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It was this ferment that drew Arno Penzias, a fresh graduate of Columbia University's physics Ph.D. program, to Bell Labs in 1961.
Penzias was born in 1933 in Germany. By the time he was six, Jews who knew his father, a leather broker, had heard about killings at Dachau. To emigrate from Germany to the United States, however, someone in America had to claim you as a relative and guarantee that you would not become a burden to the government. With an affidavit to this effect, one could apply for a visa for the United States; with the visa, one could obtain an exit permit from Germany.
"Affidavit was the first English word I ever learned," Jeremy Bernstein's 1984 book Three Degrees Above Zero quotes Penzias as saying. "I didn't even know then that it was an English word. Everybody was talking about an affidavit." After pleading with strangers for several months, Penzias' father found someone willing to provide the family with an affidavit. Soon after, the German government stopped allowing Jews to leave. Once in America, Penzias' father found odd jobs doing manual labor, because it was imperative that they not beg for assistance from the people who signed their affidavit; doing so would have been a tacit betrayal of the unspoken contract forged when he begged his benefactors to help save his family from the Nazi death camps. Penzias' father spoke poor English, but he was able to become a building superintendent in various apartment buildings in the Bronx, collecting garbage out of dumbwaiters and stoking coal for furnaces.
"I think the cathartic thing in my life was when the Nazis said they didn't want any Jews in the country," says Penzias, reflecting 59 years later as he sits on the couch of his Nob Hill condominium. "I think that was maybe the most important event in my life."
Penzias' choice of a career in science was not the result of the sort of lifelong, irresistible curiosity about the secrets of the universe that some scientists claim. Rather, it was an extension of his family's flight from the Nazis: It was a way of escaping the poverty caused by their forced abandonment of middle-class German life.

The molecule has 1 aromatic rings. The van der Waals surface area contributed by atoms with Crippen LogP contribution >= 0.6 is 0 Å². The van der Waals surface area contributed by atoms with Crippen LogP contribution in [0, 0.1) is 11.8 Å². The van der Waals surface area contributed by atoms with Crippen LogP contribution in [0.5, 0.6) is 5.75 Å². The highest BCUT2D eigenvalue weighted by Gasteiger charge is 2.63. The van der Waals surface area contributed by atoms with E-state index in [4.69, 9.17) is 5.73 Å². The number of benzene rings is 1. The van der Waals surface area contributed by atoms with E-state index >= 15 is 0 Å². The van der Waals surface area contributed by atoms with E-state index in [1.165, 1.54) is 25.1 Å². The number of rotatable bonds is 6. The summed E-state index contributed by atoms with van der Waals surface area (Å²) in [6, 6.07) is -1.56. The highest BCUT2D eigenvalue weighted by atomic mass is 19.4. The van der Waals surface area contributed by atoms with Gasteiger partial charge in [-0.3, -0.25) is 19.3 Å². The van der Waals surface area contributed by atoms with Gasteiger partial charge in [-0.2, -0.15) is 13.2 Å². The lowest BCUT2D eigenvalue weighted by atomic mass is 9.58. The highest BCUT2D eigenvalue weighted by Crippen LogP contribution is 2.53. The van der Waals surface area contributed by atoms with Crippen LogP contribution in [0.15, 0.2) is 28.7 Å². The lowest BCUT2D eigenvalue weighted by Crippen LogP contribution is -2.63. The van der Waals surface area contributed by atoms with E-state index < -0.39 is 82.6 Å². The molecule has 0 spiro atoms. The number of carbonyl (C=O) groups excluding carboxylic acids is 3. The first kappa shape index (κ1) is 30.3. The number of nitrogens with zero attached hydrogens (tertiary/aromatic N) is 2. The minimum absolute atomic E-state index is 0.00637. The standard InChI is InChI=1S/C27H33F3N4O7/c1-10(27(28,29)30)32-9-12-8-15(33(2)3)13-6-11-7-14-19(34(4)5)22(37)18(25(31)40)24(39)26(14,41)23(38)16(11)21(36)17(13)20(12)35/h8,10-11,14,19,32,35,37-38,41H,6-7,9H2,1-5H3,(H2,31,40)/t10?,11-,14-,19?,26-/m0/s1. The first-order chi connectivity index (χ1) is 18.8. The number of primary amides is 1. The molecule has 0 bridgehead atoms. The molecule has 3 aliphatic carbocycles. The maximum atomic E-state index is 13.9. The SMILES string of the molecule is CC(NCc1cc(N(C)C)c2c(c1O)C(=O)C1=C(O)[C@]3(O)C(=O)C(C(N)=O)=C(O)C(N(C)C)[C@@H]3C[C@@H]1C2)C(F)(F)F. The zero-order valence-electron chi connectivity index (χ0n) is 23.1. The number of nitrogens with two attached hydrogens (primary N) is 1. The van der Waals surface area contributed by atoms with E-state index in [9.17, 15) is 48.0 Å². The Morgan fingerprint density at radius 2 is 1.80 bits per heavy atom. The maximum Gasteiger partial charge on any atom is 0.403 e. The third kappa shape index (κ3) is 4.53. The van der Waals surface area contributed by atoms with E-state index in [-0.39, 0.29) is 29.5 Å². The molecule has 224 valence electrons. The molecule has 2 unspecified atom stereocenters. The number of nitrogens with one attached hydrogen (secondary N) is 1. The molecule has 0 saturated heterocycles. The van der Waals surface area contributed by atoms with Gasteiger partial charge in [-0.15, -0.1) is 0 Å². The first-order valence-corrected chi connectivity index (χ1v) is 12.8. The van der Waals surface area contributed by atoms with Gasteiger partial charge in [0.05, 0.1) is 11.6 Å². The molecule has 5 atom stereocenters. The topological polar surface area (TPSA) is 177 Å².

"Somebody once asked me, why did I become a scientist, and they expected some other reason. But what I said was, 'I didn't want to be poor.' Now, I didn't want to be rich -- that's very different. Unless you're poor, unless you've been poor, you don't know the difference. A lot of people live without money, but they have college educations and white skin, and anytime they want to go back to Morgan Stanley they can. That's not poor. But, on the other hand, when I came over from Germany, and my mother was a cleaning woman, and we lived in a basement, it was something I didn't want to do anymore. It really hurt. It's a terrible way of living, and to me science was a job. It always was a job. It was a way out. It was a way into the middle class.
"When I came to America, I couldn't speak English and I wasn't well connected. I didn't think of myself as having social skills, so I went into science," Penzias says.
"So I always had the economics in mind. I always felt I owed somebody something. I never felt that the world owed me something. The world didn't owe me a lab and a place to have fun for the rest of my life. I always felt I owed whoever gave me this thing some value back for the value I got. I think it's a personal attitude that had something to do with my upbringing. I don't think there was ever a time I didn't want to become a scientist. It was just the family thing. Coming to America, there was never a question. We talked about it. By fourth grade, or certainly by junior high school, there was never anything else that occurred to me. I knew I had to make a living, and I didn't know about anything else."
He took his practical verve with him to Columbia, where he studied under Nobel Prize physicist Charles Hard Townes, the legendary Bell Labs scientist who invented the maser, a device that magnifies microwaves and can be used as an amplifier or an oscillator. Penzias was not a perfect student. But he was an original thinker, and he was dogged, Townes recalls.
"Arno always had his own personality. He was a vigorous person. He knew what he wanted and what he thought. He was quite innovative. He was not initially an outstanding student in terms of marks -- in terms of grades and so on -- but he was a good student. It was clear he had his own approach to things, and he was a very interesting guy. I enjoyed him as a student. He was witty, and he had a lot of interesting opinions. He had his own way of doping things, which is good from the point of view of originality. The thesis he tackled was to build a special maser amplifier to detect hydrogen in intergalactic space. That was a chancy kind of a thesis in that, some people thought, they had detected hydrogen. It didn't seem highly likely, but it would be very important if it was true, and it was very important to see whether it was true or not," recalls Townes. "He made a good maser amplifier, and he took it down to Washington to the Naval Research laboratory. It was one of the best antennas around. He worked hard to see if he could detect hydrogen, and it turned out to be nothing there that could be detected.